Add new volume to EC2

With this tutorial, you will be able to add a new drive to your existing EC2 instance.

Volume identification

Before adding the volume we have to identify block device. For this setup I’ve choose the device name to be /dev/xvdh. To identify what block device we have to setup we do the following as root:

[root@server ~]# lsblk
xvda    202:0    0  20G  0 disk 
└─xvda1 202:1    0  20G  0 part /
xvdf    202:80   0   8G  0 disk <-- this is the SWAP volume
xvdh    202:112  0  50G  0 disk 

Creating the file system

Do not use this command if you’re mounting a volume that already has data on it (for example, a volume that was restored from a snapshot). Otherwise, you’ll format the volume and delete the existing data.

The file system will be created as follows:

[root@server ~]# mkfs -t xfs /dev/xvdh
meta-data=/dev/xvdh              isize=512    agcount=4, agsize=3276800 blks
         =                       sectsz=512   attr=2, projid32bit=1
         =                       crc=1        finobt=0, sparse=0
data     =                       bsize=4096   blocks=13107200, imaxpct=25
         =                       sunit=0      swidth=0 blks
naming   =version 2              bsize=4096   ascii-ci=0 ftype=1
log      =internal log           bsize=4096   blocks=6400, version=2
         =                       sectsz=512   sunit=0 blks, lazy-count=1
realtime =none                   extsz=4096   blocks=0, rtextents=0

Create the volume folder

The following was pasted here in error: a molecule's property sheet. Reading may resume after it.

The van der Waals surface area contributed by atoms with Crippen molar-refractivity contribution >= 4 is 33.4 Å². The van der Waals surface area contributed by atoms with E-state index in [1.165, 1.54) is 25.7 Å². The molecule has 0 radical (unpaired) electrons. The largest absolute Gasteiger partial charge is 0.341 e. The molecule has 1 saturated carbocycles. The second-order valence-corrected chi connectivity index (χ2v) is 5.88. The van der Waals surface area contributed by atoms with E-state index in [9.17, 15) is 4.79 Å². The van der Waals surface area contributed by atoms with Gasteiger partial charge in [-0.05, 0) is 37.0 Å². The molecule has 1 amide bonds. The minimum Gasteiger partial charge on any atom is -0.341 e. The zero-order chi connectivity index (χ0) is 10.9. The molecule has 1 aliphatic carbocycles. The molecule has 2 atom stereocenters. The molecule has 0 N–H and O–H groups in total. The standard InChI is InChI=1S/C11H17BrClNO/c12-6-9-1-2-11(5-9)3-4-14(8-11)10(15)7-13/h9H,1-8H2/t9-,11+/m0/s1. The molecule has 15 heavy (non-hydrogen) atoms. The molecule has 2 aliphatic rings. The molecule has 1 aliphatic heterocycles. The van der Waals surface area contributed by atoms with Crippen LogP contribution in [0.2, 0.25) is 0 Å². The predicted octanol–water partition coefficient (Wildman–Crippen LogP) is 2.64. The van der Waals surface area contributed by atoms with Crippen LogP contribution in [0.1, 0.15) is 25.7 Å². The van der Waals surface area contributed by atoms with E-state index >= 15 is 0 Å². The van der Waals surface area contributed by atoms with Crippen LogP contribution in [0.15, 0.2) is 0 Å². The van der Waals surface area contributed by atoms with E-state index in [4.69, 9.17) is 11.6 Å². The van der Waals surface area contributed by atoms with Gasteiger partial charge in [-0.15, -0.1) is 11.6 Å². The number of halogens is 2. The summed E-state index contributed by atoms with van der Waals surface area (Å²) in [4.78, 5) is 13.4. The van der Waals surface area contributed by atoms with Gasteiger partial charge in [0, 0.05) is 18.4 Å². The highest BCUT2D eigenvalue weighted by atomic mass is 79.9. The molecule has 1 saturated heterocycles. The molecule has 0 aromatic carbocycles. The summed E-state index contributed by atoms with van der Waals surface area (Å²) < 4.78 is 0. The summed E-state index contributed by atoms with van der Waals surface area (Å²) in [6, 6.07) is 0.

In this case the volume folder will be named /data and it will be created on the top level:

[root@server]# mkdir /data

Manually check

Before doing anything on the /etc/fstab file, it’s best to check the volume by mounting it to the volume folder.

[root@server]# mount /dev/xvdh /data

If we didn’t get any error than is fine. We can check what we’ve done by checking the mount points:

[root@server]# df -h
Filesystem      Size  Used Avail Use% Mounted on
/dev/xvda1       20G  1.1G   19G   6% /
devtmpfs        1.9G     0  1.9G   0% /dev
tmpfs           1.9G     0  1.9G   0% /dev/shm
tmpfs           1.9G   17M  1.9G   1% /run
tmpfs           1.9G     0  1.9G   0% /sys/fs/cgroup
tmpfs           379M     0  379M   0% /run/user/1000
tmpfs           379M     0  379M   0% /run/user/0
/dev/xvdh        50G   33M   50G   1% /data < -- this is our volume

Make changes persistent over reboots

For this we need to change the /etc/fstab file, but before that we need to get the volume ID:

[root@server]#  blkid
/dev/xvda1: UUID="8c1540fa-e2b4-407d-bcd1-59848a73e463" TYPE="xfs" <-- root volume 
/dev/xvdf: UUID="115a4adc-bcbf-4dc5-a911-782cc25be2b3" TYPE="swap" <-- swap volume
/dev/xvdh: UUID="ccb74f7c-ff32-45a1-ab69-779c6aa363a9" TYPE="xfs" <-- Data volume

Since we’ve identify what is our UUID we move forward to change the /etc/fstab file with the following content:

UUID=ccb74f7c-ff32-45a1-ab69-779c6aa363a9  /data  xfs  defaults,nofail  0  2

Test the setup

Since we mounted the volume all ready we need to unmount the volume and execute the instructions from file /etc/fstab. So, first umount the volume:

[root@server]# umount /data/

And now we do the following:

[root@server]# mount -a

Doing this the file /etc/fstab will be read and execute.